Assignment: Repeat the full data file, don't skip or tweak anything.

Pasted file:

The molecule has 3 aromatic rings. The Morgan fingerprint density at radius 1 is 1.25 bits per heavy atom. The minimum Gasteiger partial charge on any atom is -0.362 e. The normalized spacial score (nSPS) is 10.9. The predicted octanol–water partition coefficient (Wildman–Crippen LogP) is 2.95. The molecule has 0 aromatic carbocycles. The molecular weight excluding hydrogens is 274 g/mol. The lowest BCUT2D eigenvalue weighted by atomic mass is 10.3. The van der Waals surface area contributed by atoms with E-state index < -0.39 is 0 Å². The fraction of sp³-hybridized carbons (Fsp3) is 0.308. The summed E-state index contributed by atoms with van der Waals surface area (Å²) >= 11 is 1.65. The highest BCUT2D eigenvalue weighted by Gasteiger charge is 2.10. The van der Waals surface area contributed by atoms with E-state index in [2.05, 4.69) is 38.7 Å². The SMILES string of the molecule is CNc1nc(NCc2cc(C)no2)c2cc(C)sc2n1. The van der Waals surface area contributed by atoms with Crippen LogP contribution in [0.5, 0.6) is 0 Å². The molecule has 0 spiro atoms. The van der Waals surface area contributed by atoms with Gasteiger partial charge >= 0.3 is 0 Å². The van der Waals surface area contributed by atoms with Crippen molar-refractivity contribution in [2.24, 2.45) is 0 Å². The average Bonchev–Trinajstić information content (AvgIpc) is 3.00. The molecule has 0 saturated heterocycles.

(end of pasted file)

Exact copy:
The molecule has 3 aromatic rings. The Morgan fingerprint density at radius 1 is 1.25 bits per heavy atom. The minimum Gasteiger partial charge on any atom is -0.362 e. The normalized spacial score (nSPS) is 10.9. The predicted octanol–water partition coefficient (Wildman–Crippen LogP) is 2.95. The molecule has 0 aromatic carbocycles. The molecular weight excluding hydrogens is 274 g/mol. The lowest BCUT2D eigenvalue weighted by atomic mass is 10.3. The van der Waals surface area contributed by atoms with E-state index < -0.39 is 0 Å². The fraction of sp³-hybridized carbons (Fsp3) is 0.308. The summed E-state index contributed by atoms with van der Waals surface area (Å²) >= 11 is 1.65. The highest BCUT2D eigenvalue weighted by Gasteiger charge is 2.10. The van der Waals surface area contributed by atoms with E-state index in [2.05, 4.69) is 38.7 Å². The SMILES string of the molecule is CNc1nc(NCc2cc(C)no2)c2cc(C)sc2n1. The van der Waals surface area contributed by atoms with Crippen LogP contribution in [0.5, 0.6) is 0 Å². The molecule has 0 spiro atoms. The van der Waals surface area contributed by atoms with Gasteiger partial charge >= 0.3 is 0 Å². The van der Waals surface area contributed by atoms with Crippen molar-refractivity contribution in [2.24, 2.45) is 0 Å². The average Bonchev–Trinajstić information content (AvgIpc) is 3.00. The molecule has 0 saturated heterocycles.